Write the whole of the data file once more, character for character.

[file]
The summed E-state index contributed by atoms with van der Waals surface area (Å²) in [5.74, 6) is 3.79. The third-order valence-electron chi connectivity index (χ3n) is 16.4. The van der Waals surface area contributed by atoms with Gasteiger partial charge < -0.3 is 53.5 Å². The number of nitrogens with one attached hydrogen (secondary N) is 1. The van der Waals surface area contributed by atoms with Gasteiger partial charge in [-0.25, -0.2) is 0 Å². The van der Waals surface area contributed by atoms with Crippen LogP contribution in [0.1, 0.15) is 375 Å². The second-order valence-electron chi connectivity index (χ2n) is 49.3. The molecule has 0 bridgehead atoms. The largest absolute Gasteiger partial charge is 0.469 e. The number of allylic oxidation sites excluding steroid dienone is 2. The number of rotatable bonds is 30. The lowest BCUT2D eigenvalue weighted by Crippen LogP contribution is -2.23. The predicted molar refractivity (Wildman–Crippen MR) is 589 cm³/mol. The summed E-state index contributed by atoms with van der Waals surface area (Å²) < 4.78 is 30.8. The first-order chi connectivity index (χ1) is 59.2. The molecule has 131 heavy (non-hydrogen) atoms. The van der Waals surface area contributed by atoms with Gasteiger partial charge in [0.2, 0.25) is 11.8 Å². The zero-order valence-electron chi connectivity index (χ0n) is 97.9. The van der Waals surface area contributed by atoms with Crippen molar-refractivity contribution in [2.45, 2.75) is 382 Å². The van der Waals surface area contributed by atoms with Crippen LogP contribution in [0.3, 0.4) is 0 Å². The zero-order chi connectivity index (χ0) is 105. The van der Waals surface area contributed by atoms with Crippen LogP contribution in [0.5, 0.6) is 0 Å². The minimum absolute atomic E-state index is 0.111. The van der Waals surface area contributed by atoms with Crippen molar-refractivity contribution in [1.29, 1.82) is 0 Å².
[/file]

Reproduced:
The summed E-state index contributed by atoms with van der Waals surface area (Å²) in [5.74, 6) is 3.79. The third-order valence-electron chi connectivity index (χ3n) is 16.4. The van der Waals surface area contributed by atoms with Gasteiger partial charge < -0.3 is 53.5 Å². The number of nitrogens with one attached hydrogen (secondary N) is 1. The van der Waals surface area contributed by atoms with Gasteiger partial charge in [-0.25, -0.2) is 0 Å². The van der Waals surface area contributed by atoms with Crippen LogP contribution in [0.1, 0.15) is 375 Å². The second-order valence-electron chi connectivity index (χ2n) is 49.3. The molecule has 0 bridgehead atoms. The largest absolute Gasteiger partial charge is 0.469 e. The number of allylic oxidation sites excluding steroid dienone is 2. The number of rotatable bonds is 30. The lowest BCUT2D eigenvalue weighted by Crippen LogP contribution is -2.23. The predicted molar refractivity (Wildman–Crippen MR) is 589 cm³/mol. The summed E-state index contributed by atoms with van der Waals surface area (Å²) < 4.78 is 30.8. The first-order chi connectivity index (χ1) is 59.2. The molecule has 131 heavy (non-hydrogen) atoms. The van der Waals surface area contributed by atoms with Gasteiger partial charge in [0.2, 0.25) is 11.8 Å². The zero-order valence-electron chi connectivity index (χ0n) is 97.9. The van der Waals surface area contributed by atoms with Crippen molar-refractivity contribution in [2.45, 2.75) is 382 Å². The van der Waals surface area contributed by atoms with Crippen LogP contribution in [0.3, 0.4) is 0 Å². The zero-order chi connectivity index (χ0) is 105. The van der Waals surface area contributed by atoms with Crippen LogP contribution in [0.5, 0.6) is 0 Å². The minimum absolute atomic E-state index is 0.111. The van der Waals surface area contributed by atoms with Crippen molar-refractivity contribution in [1.29, 1.82) is 0 Å².